The debate over New York State Common Core standards continues with students from the Roslyn School District showing a mild resistance to the exams. According to the New York State Allies for Public Education, 176 Roslyn students opted out of the English Language Arts (ELA) exam, while all of the students in the district took the math exam.
Concerning testing, Roslyn made the news recently with a big splash as its students, in reading and science, surpassed those from the world’s highest ranking nations—Shanghai, China, Korea and Finland—in the highly competitive Program for International Student Assessment (PISA) test.
The Common Core standards have caused great controversy in recent months, with local politicians registering their own opposition. In response to concerns from school officials, parents, and teachers regarding the level of testing administered to children in grades 3-8, U.S. Rep. Steve Israel, last month, joined 12 of Long Island’s school district superintendents to present new legislation that would reduce the number of tests taken by students in grades 3-8.
“While some testing is essential to ensure that our students are actually learning what is being taught, I share the same concerns as many of our local superintendents and parents,” Israel said. “We are over-testing our students and stifling their creativity.”
This past year 1,136,069 students statewide took the Common Core ELA and Math assessments — a decrease of 45,000 from last year — according to the New York State Department of Education.
Part of the reason for this steady drop, stems from the ever-growing number of parents advocating that students “opt out” — or refuse to take the standardized tests.
Across Long Island, local opt out movements made a huge splash, with nearly 20,000 students — or ten percent of students in grades 3-8 — opting out, according to figures compiled by the New York State Allies for Public Education.
For Rep. Israel, the reason parents are so vehemently opposed to the Common Core, largely has to do with the amount of time spent preparing to take the exam. Israel said he believes that children need classroom time to learn knowledge, “not just how to take a test.”
So, Israel worked with many Long Island superintendents to draft legislation allowing states to choose an alternative testing schedule for students, which will curb the amount of tests they have to take while still reflecting their abilities and the effectiveness of school districts.
Based on the feedback from local superintendents from the Roslyn, Hicksville, Manhasset, Half Hallow Hills, Commack, Westbury, Port Washington, Huntington, Glen Cove, Oyster Bay and Hauppague school districts, Israel drafted the Tackling Excessive Standardized Testing (TEST) Act, with the goal of reflecting a student’s abilities without subjecting them to over-testing.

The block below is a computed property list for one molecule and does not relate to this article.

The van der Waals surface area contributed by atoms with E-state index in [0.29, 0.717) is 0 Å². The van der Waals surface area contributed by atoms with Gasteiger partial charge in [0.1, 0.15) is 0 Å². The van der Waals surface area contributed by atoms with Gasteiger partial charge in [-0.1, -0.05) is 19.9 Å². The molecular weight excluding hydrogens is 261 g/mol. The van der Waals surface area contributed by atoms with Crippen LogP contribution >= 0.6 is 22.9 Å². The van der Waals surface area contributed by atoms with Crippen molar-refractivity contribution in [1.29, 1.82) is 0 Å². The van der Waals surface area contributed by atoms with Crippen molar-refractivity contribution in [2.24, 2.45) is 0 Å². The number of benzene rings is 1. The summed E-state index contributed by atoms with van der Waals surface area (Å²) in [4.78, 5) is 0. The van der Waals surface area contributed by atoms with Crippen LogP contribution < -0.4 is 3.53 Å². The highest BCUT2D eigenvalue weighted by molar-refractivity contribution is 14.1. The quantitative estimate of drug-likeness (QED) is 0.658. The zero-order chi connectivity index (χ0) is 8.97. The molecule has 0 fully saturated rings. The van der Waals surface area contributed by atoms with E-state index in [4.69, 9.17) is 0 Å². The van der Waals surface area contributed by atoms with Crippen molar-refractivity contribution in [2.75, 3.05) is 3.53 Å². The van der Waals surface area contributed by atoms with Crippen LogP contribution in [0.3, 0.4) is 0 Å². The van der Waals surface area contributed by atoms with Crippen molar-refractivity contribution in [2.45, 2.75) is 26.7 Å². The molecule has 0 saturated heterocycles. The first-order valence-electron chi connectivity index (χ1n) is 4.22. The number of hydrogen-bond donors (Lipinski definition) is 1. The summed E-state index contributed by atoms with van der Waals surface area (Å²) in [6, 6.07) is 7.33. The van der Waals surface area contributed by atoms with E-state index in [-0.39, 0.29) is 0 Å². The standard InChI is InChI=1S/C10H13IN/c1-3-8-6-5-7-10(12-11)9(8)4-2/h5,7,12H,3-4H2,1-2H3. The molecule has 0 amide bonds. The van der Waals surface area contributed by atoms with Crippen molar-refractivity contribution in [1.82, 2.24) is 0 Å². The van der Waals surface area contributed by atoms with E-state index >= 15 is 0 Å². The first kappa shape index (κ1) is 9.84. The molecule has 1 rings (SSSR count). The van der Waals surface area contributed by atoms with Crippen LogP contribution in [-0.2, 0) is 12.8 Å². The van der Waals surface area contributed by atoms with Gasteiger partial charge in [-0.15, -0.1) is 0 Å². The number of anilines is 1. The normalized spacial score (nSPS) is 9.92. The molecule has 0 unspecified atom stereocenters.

The TEST Act consists of three sections: The first section sets the standard that students in grades 3 through 8 would only be required to take one test per year.
According to Israel, the legislation would split the number of exams, requiring students in grades 3, 5 and 7 only be given the English Language Arts assessment, while students in grades 4, 6 and 8 be given the mathematics assessment. Currently, students have to take both ELA and math tests each year.
The second section calls for schools that rank in the top 15 percent in the state, on all of the ELA or math exams, be allowed to move to a four-year testing cycle. In addition, the tests must have a 75 percent passing rate based on the raw scores. For these schools, ELA would be tested in grades 3 and 7, and math in grades 4 and 8.
Lastly, while current law dictates students with limited proficiency in the English language, may take mandated tests in their own language, the new legislation proposes test results on these mandated exams not be included in accountability measures.
Roslyn’s opt out rates in the ELA portion of the test were higher than in such neighboring school districts, but much lower in the math test, where, as noted, the participation was 100 percent. In Herricks, for instance, 39 students opted out of the ELA, while 74 did not take the math test.
In East Williston, the opt out rates were 75 students in ELA and 60 in math. Manhasset and Mineola had the lowest numbers, with six Manhasset students opting out of ELA and 10 doing the same in the math test. In Mineola, eight students did not take the ELA test. But as with Roslyn, not a single Mineola student missed the math test.
This report is incorrect. You state that there were ZERO math opt outs in Roslyn. That’s completely false. My son refused the math test , and he sat in the library with dozens of other children who also opted out. (and there were opt outs in the other schools as well)
You should try to correct that immediately, please
As a co-founder of Allies for Public Education, I can say with certainty that this report is incorrect. We had a number of districts refuse to release numbers for math refusals. Roslyn was one such district. We believe the actual math refusal numbers were in fact greater than that of the ELA.
That is wrong..I have 2 children in Roslyn schools 1 in middle school & one in East Hills. I opted both of them out for math h ELA. My children also informed me that there were enough kids who opted out of math that the library was full & kids were sent to the cafeteria